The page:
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08-09-2012, 11:25 PM
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You do obviously have to consider things like the player's situational usage, minor injuries, fatigue and quality of teammates and opponents. But events in hockey are more context-dependant than in basketball, for example. Once you get a shot off in basketball, for the most part you just have to wait and see how good your aim and execution was. Take a shot in hockey, and you have to see if it gets by any defenders first, and then of course there's the goalie, who has a significant influence on the results of most shots. The more things beyond your control involved in the results, the more of a role variation plays.
I agree. I just used the basketball example as an illustration. Having said that, though, players are still responsible for their own actions. While any "hot/cold" effect in hockey is going to be less pronounced than in basketball, if there is any effect then it will still be there (whether or not it's significant is another story).

If there is something to being hot and cold, then there needs to be something. The usual explanations are things like "things are just clicking" or "nothing is going his way", which have no real explanatory power. Those are based on results, not causes. If players get hot and cold, why do they do so, and if there is something making them hot, why can't they continue that instead of eventually becoming cold?
I think psychology also has something to do with it, and how our mental state can affect our own physiology (for example, biofeedback shows that people can adjust their heart rate to slow down more effectively if they are actively hooked up to a heart monitor rather than not).

I think a tricky part in measuring this is that we don't hook up equipment to athletes that are "in the zone" during live play. If there's a psychological impact, experimentation becomes problematic because of an observer bias where the athlete behaves in different ways (even subconsciously) due to being in an experimental setting.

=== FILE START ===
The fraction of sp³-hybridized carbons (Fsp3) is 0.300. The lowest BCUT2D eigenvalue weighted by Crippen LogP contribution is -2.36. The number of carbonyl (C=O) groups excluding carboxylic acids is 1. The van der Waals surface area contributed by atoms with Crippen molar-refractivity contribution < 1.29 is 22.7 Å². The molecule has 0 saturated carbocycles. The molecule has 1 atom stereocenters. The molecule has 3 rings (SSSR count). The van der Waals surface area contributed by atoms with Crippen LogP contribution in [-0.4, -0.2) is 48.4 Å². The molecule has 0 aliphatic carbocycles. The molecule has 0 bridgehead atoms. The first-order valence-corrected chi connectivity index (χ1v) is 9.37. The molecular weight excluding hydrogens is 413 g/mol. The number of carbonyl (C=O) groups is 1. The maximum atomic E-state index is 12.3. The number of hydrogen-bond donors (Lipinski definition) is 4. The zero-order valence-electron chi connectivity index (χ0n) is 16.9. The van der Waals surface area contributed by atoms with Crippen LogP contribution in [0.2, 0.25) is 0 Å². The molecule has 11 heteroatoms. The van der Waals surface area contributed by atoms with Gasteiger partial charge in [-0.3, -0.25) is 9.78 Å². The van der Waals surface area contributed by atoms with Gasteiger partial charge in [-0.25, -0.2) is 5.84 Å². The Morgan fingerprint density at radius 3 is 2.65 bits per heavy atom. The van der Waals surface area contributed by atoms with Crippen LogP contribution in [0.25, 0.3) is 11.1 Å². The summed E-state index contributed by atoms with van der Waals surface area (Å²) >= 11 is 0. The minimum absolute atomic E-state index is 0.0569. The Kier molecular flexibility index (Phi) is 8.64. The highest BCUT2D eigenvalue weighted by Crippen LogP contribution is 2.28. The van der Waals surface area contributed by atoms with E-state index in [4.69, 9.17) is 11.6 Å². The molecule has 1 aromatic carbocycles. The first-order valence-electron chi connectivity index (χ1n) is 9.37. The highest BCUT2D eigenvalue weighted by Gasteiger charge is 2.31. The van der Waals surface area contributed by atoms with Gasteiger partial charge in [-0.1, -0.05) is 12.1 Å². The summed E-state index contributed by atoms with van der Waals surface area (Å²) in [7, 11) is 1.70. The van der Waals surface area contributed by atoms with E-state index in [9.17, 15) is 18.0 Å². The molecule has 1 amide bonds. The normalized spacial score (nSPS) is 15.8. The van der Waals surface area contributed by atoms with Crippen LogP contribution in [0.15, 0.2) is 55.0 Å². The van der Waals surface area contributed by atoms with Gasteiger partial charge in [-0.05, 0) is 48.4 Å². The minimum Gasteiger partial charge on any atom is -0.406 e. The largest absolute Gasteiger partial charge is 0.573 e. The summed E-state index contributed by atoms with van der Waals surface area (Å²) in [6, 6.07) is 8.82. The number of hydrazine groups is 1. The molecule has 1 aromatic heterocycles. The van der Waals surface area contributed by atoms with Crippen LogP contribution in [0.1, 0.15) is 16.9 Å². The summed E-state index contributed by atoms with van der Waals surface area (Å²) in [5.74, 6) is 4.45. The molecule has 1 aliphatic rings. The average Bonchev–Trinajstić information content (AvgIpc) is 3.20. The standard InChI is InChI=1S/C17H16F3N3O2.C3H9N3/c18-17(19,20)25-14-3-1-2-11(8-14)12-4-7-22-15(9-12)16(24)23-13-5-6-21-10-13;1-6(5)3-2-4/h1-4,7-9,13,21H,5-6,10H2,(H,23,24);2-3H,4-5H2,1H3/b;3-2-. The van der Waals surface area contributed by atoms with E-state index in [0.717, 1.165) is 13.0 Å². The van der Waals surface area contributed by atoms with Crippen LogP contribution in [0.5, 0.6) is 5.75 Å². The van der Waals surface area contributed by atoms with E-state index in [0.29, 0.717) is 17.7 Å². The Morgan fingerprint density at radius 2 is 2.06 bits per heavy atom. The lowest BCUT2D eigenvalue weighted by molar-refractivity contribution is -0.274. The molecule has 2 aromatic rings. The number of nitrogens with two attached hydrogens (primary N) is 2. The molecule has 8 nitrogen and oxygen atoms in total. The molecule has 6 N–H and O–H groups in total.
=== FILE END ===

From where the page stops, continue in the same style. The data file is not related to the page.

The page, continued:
To me, it does seem clear that psychology can play a key role in athletic performance. Chuck Knoblauch was regarded as a great fielder until he inexplicably starting having troubles making throws to 1st base. He attempted many forms of treatment to try to deal with it but the situation continued to get worse. He was in a "cold slump" that he was never able to recover from.

It's harder to say if this affected the rest of his game (which began to deteriorate as well as the throwing woes continued). He was getting older (just entering his 30s), but the rate at which his throwing accuracy deteriorated places him as a definite outlier in terms of typical progression.

I think part of it lies with what things affect our focus while playing. Ironically, telling someone to focus on something often has opposite effects. For example, spend the next 5 minutes ensuring that you never think of pink elephants ever. Most people fail this test, despite the fact that they routinely go 5+ minutes without thinking about pink elephants. Focus is the same way, where people will often find themselves spending more time on making sure they don't lose focus (and hence, focusing on things that may cause them to lose focus), rather than keeping focus on the task at hand.

In my experience in competitive basketball, three times I have had the "on fire" where I made a disproportionately large number of scoring plays, and while this is just an anecdote, my recall of them was more that my mental acuity during the game seemed different, in that it felt like I was more aware of the where all the players were on the court and how both teams were reacting to the play developing.

In fact, I had that happen just yesterday in Volleyball where my teammates complimented me as I was making fantastic reads of the opposing team and attempting shots I don't typically try because there were holes in the defense. Ironically, this was against one of the better teams, and my team always seems to be one that plays to the level of our competition (we play we worse against poorer teams than we do against really good teams, even if we lose more to the better teams).

I don't think psychology of sport can be wholly discounted, and due to the complexity of measuring such things (not to mention the inconvenience of measuring it), it's not something that can be easily tested. In order to do so we'd need some sort of ability to read biometrics either without the player noticing, or without the player caring.

Until then, though, the idea is pretty unfalsifiable so I can understand your reticence to buy into it. Heck, it affects mine too!

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